I’ve been asked if I had a big revelation or spiritual awakening experience while in Nepal. I would consider myself a pretty spiritual person. In my normal day-to-day, I spend a lot of time by myself and working out, which allows time for my mind to explore thoughts and opinions. I didn’t have a huge ah-ha moment or calling in any direction. But my steps along the trail firmed my stance of my own two feet underneath me. It calmed my worries of “where I am in my life vs. where I think I should be.” I put false time-dependent expectations on myself about at what age I should have been married, have kids, own a house, be financially informed with investing. And I was much more comfortable with where I am and who I am. That these expectations have little to do with age, but rather to the timing of when my path crosses these milestones. My insecurities of friends, family, patients asking me if I am married, if I have kids, if I’m where “I should be for my age”, dissipated and washed away with the passing clouds in the Khumbu. It felt good to let them go and let the air carry them away from my conscience. It will all happen when the time is right as long as I keep the doors open to the aspects of life I value.
Moments of culture shock:
My Aunt said my car needed to be washed, so I took my car to the carwash in the valley. I sat down on the bench to wait for the attendant to clean my windows, vaccuum my car’s inside, and dry the exterior. I watched an elder couple come sit next to me, barely engage in conversation with each other, and then do a full walk around their vehicle before pointing out spots along the car exterior to the attendant, expecting him to rub away the spots their eyes noticed. I watched, I didn’t feel much emotion about it. I just thought, ‘how silly.’ And made a note to myself to never walk around my car and point out the imperfections of someone else’s work. Go home, get a towel, rub away the spots yourself. Plus there will probably be more spots by the time you get home, so it will fill your time. Ha!
Returning to work. My first day back at work I walked in thinking I’d blend in. I walked into my work’s pod and excited voices and faces met mine. It made me happy to hear that I was missed. I didn’t think my coworkers would be so expressionable. I have to say it made me feel happy to return to my workplace. It was a fresh feeling. Then my work-day kicked off, where my last minute with one patient is the first minute with the next patient. How can I be at two places at once? When can I have a quiet moment to let my mind resolve my thoughts? How can I do 3 things at once? These are things I enjoyed riding on before my trip. Now I was feeling like I was floundering to keep up. I was distracted by the noise level in the gym, the number of people talking at once, and how conversation was moving very quickly and questions were phrased very directly. It felt offensive. It made me want to run away. This was my culture shock. My own workplace. In Nepal conversations flowed in the direction people offered. Questions were often indirect or about an experience, not about the person specifically. In my line of work, all questions are patient-centered: asking personal details to understand a patient’s situation. The questions are direct, quick, and structured to get a colorful picture in a short amount of time. I struggled to talk quick enough, to think quick enough, to be willing to be structured by the ticking minute-hand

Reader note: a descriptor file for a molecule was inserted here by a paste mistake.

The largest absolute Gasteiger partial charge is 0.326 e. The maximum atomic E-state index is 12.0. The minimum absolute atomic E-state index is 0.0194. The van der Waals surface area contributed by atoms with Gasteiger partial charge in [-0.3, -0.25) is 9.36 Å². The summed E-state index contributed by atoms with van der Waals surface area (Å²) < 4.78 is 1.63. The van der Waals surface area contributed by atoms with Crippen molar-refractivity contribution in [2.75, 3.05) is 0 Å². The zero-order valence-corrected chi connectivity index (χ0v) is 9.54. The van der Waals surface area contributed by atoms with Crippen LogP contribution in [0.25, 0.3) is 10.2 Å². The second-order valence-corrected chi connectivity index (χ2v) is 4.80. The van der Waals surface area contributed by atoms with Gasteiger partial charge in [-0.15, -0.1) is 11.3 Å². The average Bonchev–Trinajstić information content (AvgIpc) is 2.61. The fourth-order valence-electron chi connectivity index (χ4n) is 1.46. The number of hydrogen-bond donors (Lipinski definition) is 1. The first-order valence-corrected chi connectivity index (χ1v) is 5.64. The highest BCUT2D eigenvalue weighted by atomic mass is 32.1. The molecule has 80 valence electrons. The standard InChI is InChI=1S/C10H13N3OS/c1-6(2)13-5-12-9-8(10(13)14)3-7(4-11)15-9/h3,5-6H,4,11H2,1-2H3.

on the clock. I vow’ed to keep the warmth of conversation in the Khumbu alive in my workplace and be willing to sit and listen without directing another question. Let the patient take the conversation in their direction, instead of sticking to my professional line of questioning. It has been very enjoyable to give patients more room to breathe. AND, to give myself to breathe 🙂
Well I put in a full snowboarding season with many long weekends up in Mammoth and
travelled to Sun Valley, Idaho and Whistler, BC this season. I tackled terrain that last year was unthinkable and have made my home mountain more accessible. I overcame some self-limiting fears. I returned to being escorted on Chair 23 to being able to ride it solo without any anxiety attacks. I went off the top chutes of Mammoth and each weekend went back to the same scary spots to go down them again and learn their turns. I Go-Pro’ed many runs and incorporated them into vision desensitization rehab for patients. I recorded a podcast for the professional association of my occupation. I travelled to meet my best friend’s baby girl for the first time. I jumped back in.
Now snowboarding season is coming to a close. I am 6 weeks into training for my first half ironman triathlon. 9/11/2016: Santa Cruz 70.3. Come on down to the race course and cheer on all the athletes. It is a distance that feels big. Mentally I need to be disciplined with my physical training, structured to balance work, sport, and play. It feels great to be back on a training schedule. I thrive in the discipline. Right now my body is responding really well. It feels like each day I’m on “fresh legs” as the workouts switch among swim, bike, and
run. The training philosophy is similar to hiking: do the workout, but save some energy in the tank as another work follows a few hours later. This is a new way to train for me. Yes, my sciatica is still there, but it is very mild and localized. My goal is to complete this race injury free. So I am listening to my body. Stretching. Food prepping. Listening to my body during workouts and before/after workouts. Training to compete, training to push on another day.
Stay tuned to the theme of this blog: when a runner swims. On a chillier note: Confirmed shark attack 5/30/2016 where I do my open water swim training. A 52 year old ironwoman was training for an upcoming ironman race 7/2016 in Canada, she is lucky and survived…the mental game in open water just got a little more twisted….for now I’m sticking to the pool.
Keep the challenges coming, make sure they fulfill my values.